In recent times the ruling class’s preferred mechanism of privatisation has been the Private Finance Initiative (PFI) and private sector delivery of public services, which has resulted in an increased burden on local government and NHS resources. Though this form of privatisation is proving more difficult in the recession, as seen by the cancellation of the £711 million project for University Hospital Leicester and the £600 million scheme for Leeds Teaching Hospitals. In total £2.5 billion of hospital PFIs have been abandoned. However, under the guise of “Keynesian” policies, the Government is stepping in to provide the finance upfront by creating an "infrastructure bank" that will lend directly to companies and take stakes in PFI projects. This is effectively workers giving monies to the capitalists so they can make large profits from exploiting the services that should be used to keep workers in good health.
Capitalism is portrayed to be all about risk taking and whoever takes the risk should be rewarded appropriately. But who takes the risk? Not the directors with their large salaries, share option schemes and other perks. The risks have been transferred away from the boardrooms to the small shareholders, pension scheme members and, above all, workers. On the basis of this “success” directors received very substantial increases in real pay during 2007/2008. Average earnings for FTSE 100 chief executives in 2007/08 reached a record high of £3.5 million, up £365,000 on the previous year. The more lowly paid mid−250 chief executives saw a measly average increase of £150,000 to £1.4 million. The 2000−plus directors in the top 350 companies received an income equivalent to the combined wages of more than 133,000 workers on the median wage. Traders and bankers in the City of London shared £6.2 billion in bonuses during 2008, which is equivalent to the wages of 300,000 women workers on the median wage.
The New Communist Party (NCP) demands that the burden of taxation should be shifted away from workers and onto the wealthy. The new 50 per cent income tax rate, though welcome, is not high enough; prior to 1979 the highest rate of income tax was 97 per cent — this should be restored.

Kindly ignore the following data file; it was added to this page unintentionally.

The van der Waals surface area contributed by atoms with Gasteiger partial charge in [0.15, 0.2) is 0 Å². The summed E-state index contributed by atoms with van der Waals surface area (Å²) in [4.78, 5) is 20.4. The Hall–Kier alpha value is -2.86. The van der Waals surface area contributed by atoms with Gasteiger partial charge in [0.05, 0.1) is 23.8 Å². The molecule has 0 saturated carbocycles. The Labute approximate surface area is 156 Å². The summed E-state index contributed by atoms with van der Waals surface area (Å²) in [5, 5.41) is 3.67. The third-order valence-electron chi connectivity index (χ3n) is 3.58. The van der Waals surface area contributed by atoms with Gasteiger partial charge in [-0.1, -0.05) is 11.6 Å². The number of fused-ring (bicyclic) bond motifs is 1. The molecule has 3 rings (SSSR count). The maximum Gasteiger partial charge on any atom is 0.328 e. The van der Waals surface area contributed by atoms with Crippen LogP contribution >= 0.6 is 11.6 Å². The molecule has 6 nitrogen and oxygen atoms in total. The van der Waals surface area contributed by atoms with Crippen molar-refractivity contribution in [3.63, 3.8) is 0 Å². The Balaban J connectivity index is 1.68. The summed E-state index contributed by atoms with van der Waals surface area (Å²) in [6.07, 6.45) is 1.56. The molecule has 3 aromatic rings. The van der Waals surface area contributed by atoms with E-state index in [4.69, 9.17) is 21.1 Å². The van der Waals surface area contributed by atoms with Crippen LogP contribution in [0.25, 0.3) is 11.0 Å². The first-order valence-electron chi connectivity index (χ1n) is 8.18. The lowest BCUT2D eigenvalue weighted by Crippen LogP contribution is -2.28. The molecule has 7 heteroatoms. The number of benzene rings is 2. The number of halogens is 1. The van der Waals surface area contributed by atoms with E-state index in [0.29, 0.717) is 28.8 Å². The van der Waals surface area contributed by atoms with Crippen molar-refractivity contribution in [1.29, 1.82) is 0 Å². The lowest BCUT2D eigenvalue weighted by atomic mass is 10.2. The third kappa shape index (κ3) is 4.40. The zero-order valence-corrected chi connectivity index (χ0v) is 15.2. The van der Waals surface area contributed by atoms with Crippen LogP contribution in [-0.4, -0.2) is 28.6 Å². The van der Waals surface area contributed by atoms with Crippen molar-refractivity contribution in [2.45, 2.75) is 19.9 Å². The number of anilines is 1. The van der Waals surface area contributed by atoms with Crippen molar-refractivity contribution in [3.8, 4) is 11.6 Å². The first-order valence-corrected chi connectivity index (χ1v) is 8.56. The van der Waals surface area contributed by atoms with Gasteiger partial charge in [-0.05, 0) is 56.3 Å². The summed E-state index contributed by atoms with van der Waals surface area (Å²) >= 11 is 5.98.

Although PFI, private sector delivery and FTSE directorships have proved quite lucrative for the capitalist class, these pale into insignificance compared with the privatisation of Qinetiq, the former Government department Defence Research Agency (DRA). The DRA was partly sold to the US finance company Carlyle for £42 million and renamed QinetiQ. When sold on in 2007, Carlyle made a £300 million profit, furthermore the top 10 managers at QinetiQ made £107 million profit from an initial investment of just £500,000 — a 20,000 per cent rate of return in just three years.
The NCP will campaign for those companies privatised since 1979 and for those services that have been subject to PFI or private sector delivery to be restored to the public sector.
During the same period incomes of workers barely kept up with inflation and they are now having their wages cut. It is not only that directors’ “earned” income is too high, it is that workers’ wages are too low.
Home ownership is proving to be a chain around the necks of the working class. The ruling class built the lie that when the value of houses increased year−on−year that society would become wealthier. On the basis of this lie the ruling class not only encouraged the purchase of houses through mortgages but also encouraged those with existing mortgages to increase them as a form of a cash loan. Either way it increased the indebtedness of workers. The truth is that when house prices increase, no extra goods are created, no extra services are provided and the overall wealth of society doesn’t increase by a single pound. Home ownership is a source of consumption, a house needs repairs, furnishing, maintenance, heating and the mortgage interest and debt needs to be repaid. By May 2007 the affordability of mortgages had fallen to its lowest level since 1992, with interest payments accounting for 18.7 per cent of gross income, having risen 22 per cent in the previous nine months. And with the increase in house prices during the same period the cost of buying a first home rose by more than 33 per cent in the year to May 2007.
Home ownership is not an investment, it is a scam which transfers wealth from the poor to the rich; the only people who gained anything were the ruling class. This is another reason why the profile of the financial service sector increased in the British economy, at the expense of manufacturing, by encouraging the take on of debt and then profiting from the servicing of the debt repayments. The servicing of debt repayments effectively reduced the overall wealth of Britain as it absorbed wealth with no tangible product being produced in the process.